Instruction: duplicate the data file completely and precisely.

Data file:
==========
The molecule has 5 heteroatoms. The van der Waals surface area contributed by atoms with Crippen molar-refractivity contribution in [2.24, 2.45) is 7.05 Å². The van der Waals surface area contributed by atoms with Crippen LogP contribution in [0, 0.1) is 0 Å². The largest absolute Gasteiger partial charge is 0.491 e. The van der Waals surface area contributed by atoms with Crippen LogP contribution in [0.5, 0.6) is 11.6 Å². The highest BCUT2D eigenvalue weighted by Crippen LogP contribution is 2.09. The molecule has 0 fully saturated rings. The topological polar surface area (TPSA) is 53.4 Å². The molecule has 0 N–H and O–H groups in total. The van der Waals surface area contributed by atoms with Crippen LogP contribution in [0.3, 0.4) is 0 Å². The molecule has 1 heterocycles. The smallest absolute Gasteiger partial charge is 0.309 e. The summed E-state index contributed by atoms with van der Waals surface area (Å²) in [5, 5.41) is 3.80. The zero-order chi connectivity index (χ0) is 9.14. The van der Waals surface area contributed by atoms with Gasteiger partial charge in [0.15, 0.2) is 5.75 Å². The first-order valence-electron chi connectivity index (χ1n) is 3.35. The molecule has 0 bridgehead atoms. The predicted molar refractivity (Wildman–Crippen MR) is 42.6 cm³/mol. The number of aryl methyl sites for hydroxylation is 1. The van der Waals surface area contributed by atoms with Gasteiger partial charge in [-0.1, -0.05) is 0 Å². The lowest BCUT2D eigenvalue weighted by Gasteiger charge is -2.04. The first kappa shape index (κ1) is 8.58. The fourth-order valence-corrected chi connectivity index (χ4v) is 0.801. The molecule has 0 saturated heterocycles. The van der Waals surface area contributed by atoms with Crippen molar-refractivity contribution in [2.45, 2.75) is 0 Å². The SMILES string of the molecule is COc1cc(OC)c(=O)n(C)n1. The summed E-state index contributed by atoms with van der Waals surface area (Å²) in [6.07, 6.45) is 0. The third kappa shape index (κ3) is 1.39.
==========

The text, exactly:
The molecule has 5 heteroatoms. The van der Waals surface area contributed by atoms with Crippen molar-refractivity contribution in [2.24, 2.45) is 7.05 Å². The van der Waals surface area contributed by atoms with Crippen LogP contribution in [0, 0.1) is 0 Å². The largest absolute Gasteiger partial charge is 0.491 e. The van der Waals surface area contributed by atoms with Crippen LogP contribution in [0.5, 0.6) is 11.6 Å². The highest BCUT2D eigenvalue weighted by Crippen LogP contribution is 2.09. The molecule has 0 fully saturated rings. The topological polar surface area (TPSA) is 53.4 Å². The molecule has 0 N–H and O–H groups in total. The van der Waals surface area contributed by atoms with Crippen LogP contribution in [0.3, 0.4) is 0 Å². The molecule has 1 heterocycles. The smallest absolute Gasteiger partial charge is 0.309 e. The summed E-state index contributed by atoms with van der Waals surface area (Å²) in [5, 5.41) is 3.80. The zero-order chi connectivity index (χ0) is 9.14. The van der Waals surface area contributed by atoms with Gasteiger partial charge in [0.15, 0.2) is 5.75 Å². The first-order valence-electron chi connectivity index (χ1n) is 3.35. The molecule has 0 bridgehead atoms. The predicted molar refractivity (Wildman–Crippen MR) is 42.6 cm³/mol. The number of aryl methyl sites for hydroxylation is 1. The van der Waals surface area contributed by atoms with Gasteiger partial charge in [-0.1, -0.05) is 0 Å². The lowest BCUT2D eigenvalue weighted by Gasteiger charge is -2.04. The first kappa shape index (κ1) is 8.58. The fourth-order valence-corrected chi connectivity index (χ4v) is 0.801. The molecule has 0 saturated heterocycles. The van der Waals surface area contributed by atoms with Crippen molar-refractivity contribution in [2.45, 2.75) is 0 Å². The SMILES string of the molecule is COc1cc(OC)c(=O)n(C)n1. The summed E-state index contributed by atoms with van der Waals surface area (Å²) in [6.07, 6.45) is 0. The third kappa shape index (κ3) is 1.39.